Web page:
Tech layoffs could bring an early close to 2022 SF residential market

Announcements by Twitter, Stripe and Lyft add hesitancy to buyers’ psychology

354 Oyster Point Blvd South and 1355 Market Street in San Francisco (Getty, Truebeck, Kilroy)
354 Oyster Point Blvd South and 1355 Market Street in San Francisco (Getty, Truebeck, Kilroy)

A chill is in the air as San Francisco heads into its always-slow winter sales season for real estate, with major tech layoffs now added to the long list of headwinds facing the residential market.

“Open houses this weekend were poorly attended all over the city and it feels like we are closing down for the holidays early this year,” Compass agent Nina Hatvany said via email. “We are definitely seeing the impact among our buyer clients as they worry about their job security (weighted against the specter of even higher interest rates as we go into the spring).”

Twitter laid off half of its 7,500-person staff beginning late last week, including nearly 800 in San Francisco and more than 100 in San Jose, according to mandatory notices the social media company filed with those cities. San Francisco-based Lyft laid off 13 percent of its employees, or about 700 workers, last week. And South San Francisco-based Stripe terminated the employment of more than 1,000 workers or 14 percent of its workforce.

Also, the tech industry is bracing for Meta layoffs, which the company formerly known as Facebook may begin this week.

There could be a slight uptick in new homes hitting the market this winter from those who have been let go, Compass Chief Market Analyst Patrick Carlisle said via email. But “many or most of the workers will probably look for (and find) new jobs within the Bay Area, which is still the largest high-tech center in the world,” he said.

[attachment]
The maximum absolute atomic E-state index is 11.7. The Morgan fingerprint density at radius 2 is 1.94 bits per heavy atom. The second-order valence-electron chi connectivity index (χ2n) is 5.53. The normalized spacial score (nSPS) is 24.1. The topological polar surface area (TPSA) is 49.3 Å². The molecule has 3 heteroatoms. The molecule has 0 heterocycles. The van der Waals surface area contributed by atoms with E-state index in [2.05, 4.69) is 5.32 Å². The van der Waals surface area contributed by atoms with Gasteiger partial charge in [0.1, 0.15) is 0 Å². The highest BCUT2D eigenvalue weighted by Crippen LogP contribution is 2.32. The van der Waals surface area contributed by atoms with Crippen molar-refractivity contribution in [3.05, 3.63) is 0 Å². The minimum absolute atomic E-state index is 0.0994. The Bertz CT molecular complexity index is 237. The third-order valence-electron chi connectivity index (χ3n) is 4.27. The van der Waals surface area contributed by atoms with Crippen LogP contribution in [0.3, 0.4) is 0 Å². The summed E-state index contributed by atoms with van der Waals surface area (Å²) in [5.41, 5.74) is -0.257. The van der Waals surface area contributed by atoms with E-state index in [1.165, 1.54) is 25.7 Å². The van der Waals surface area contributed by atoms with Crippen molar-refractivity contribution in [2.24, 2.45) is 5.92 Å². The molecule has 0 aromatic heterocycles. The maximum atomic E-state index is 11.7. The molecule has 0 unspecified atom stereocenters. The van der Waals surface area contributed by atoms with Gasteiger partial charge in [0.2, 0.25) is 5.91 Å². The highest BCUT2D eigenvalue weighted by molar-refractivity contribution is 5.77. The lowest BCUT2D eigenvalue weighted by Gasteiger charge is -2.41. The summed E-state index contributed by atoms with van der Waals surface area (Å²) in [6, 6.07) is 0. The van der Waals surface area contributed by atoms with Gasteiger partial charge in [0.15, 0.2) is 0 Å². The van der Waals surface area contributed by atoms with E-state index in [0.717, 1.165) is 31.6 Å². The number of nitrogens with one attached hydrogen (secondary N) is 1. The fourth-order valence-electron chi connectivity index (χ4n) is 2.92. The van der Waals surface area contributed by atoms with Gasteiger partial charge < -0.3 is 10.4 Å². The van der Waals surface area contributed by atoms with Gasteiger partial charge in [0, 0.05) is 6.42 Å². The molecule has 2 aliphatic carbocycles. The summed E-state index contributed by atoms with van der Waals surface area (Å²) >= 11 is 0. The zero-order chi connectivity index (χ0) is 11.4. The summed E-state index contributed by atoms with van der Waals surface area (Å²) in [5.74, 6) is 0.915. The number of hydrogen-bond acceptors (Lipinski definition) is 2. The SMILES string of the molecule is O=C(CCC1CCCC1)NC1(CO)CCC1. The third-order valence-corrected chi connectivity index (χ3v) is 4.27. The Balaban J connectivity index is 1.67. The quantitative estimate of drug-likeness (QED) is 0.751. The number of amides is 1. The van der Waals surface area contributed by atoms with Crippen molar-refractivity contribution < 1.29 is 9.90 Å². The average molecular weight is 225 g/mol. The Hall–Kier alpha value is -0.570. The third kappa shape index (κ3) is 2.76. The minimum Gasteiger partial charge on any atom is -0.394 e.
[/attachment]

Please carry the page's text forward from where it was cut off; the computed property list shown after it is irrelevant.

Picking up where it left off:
The job losses could have an outsized impact on the rental market and the condo market, Carlisle added, because many tech workers are younger renters or entry-level buyers.

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The condo market, particularly downtown, has already slowed substantially this fall, after sales came back in 2021. During the three months ending Sept. 30, there were just under 900 resales, a nearly 35 percent decrease from the previous year, according to Polaris Pacific’s October market report. The median price decreased 4.9 percent from last year to $1.155 million in the same period.

Even those not directly impacted by the layoffs may be worried about their own job security, which could make them decide to hold off on buying a new home.

“If people fear being laid off, they will almost certainly put off new, huge financial purchases — and buying a home is typically the biggest financial transaction of most people’s lives,” Carlisle said.

Hatvany agreed that the mental shift brought on by the layoffs could have a bigger chilling effect on the market than the layoffs themselves.

“There are still people out there with plenty of money and companies are still hiring and some are growing, but the all-important psychology of the buyers is definitely being affected and that means properties that have more challenges will be even more challenged as we go into the winter months,” Hatvany said.

Carlisle predicted that the overall impact of the layoffs on the San Francisco market this winter would be relatively mild, given that November and December are typically the slowest sales months of the year anyway and the normally robust fall market has already been shocked into stillness by macroeconomic trends including higher interest rates, inflation and an erratic stock market. This October, the city saw the lowest sales volume in over a decade and the 11-county greater Bay Area had the lowest volume since 2007, according to Compass data.

“Right now, the impact is probably small going forward after all the adjustments that have already occurred, and the much larger impact of other economic factors,” Carlisle said.